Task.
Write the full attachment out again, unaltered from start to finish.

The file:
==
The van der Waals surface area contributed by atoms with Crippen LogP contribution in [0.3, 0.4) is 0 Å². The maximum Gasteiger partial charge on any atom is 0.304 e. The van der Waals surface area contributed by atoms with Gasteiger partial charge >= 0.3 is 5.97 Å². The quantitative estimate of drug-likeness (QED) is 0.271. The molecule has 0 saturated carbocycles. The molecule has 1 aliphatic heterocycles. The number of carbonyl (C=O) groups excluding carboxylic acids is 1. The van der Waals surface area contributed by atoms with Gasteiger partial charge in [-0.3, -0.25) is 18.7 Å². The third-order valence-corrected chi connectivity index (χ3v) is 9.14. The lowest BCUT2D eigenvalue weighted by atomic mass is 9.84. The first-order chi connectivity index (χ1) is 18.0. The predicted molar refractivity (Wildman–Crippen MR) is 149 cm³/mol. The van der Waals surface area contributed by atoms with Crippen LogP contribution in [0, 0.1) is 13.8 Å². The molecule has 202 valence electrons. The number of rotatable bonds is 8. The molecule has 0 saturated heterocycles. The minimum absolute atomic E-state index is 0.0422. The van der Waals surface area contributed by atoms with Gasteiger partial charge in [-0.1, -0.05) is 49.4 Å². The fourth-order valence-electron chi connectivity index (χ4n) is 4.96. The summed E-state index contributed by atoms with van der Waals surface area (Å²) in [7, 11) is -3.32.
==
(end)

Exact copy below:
The van der Waals surface area contributed by atoms with Crippen LogP contribution in [0.3, 0.4) is 0 Å². The maximum Gasteiger partial charge on any atom is 0.304 e. The van der Waals surface area contributed by atoms with Gasteiger partial charge >= 0.3 is 5.97 Å². The quantitative estimate of drug-likeness (QED) is 0.271. The molecule has 0 saturated carbocycles. The molecule has 1 aliphatic heterocycles. The number of carbonyl (C=O) groups excluding carboxylic acids is 1. The van der Waals surface area contributed by atoms with Gasteiger partial charge in [-0.3, -0.25) is 18.7 Å². The third-order valence-corrected chi connectivity index (χ3v) is 9.14. The lowest BCUT2D eigenvalue weighted by atomic mass is 9.84. The first-order chi connectivity index (χ1) is 18.0. The predicted molar refractivity (Wildman–Crippen MR) is 149 cm³/mol. The van der Waals surface area contributed by atoms with Crippen LogP contribution in [0, 0.1) is 13.8 Å². The molecule has 202 valence electrons. The number of rotatable bonds is 8. The molecule has 0 saturated heterocycles. The minimum absolute atomic E-state index is 0.0422. The van der Waals surface area contributed by atoms with Gasteiger partial charge in [-0.1, -0.05) is 49.4 Å². The fourth-order valence-electron chi connectivity index (χ4n) is 4.96. The summed E-state index contributed by atoms with van der Waals surface area (Å²) in [7, 11) is -3.32.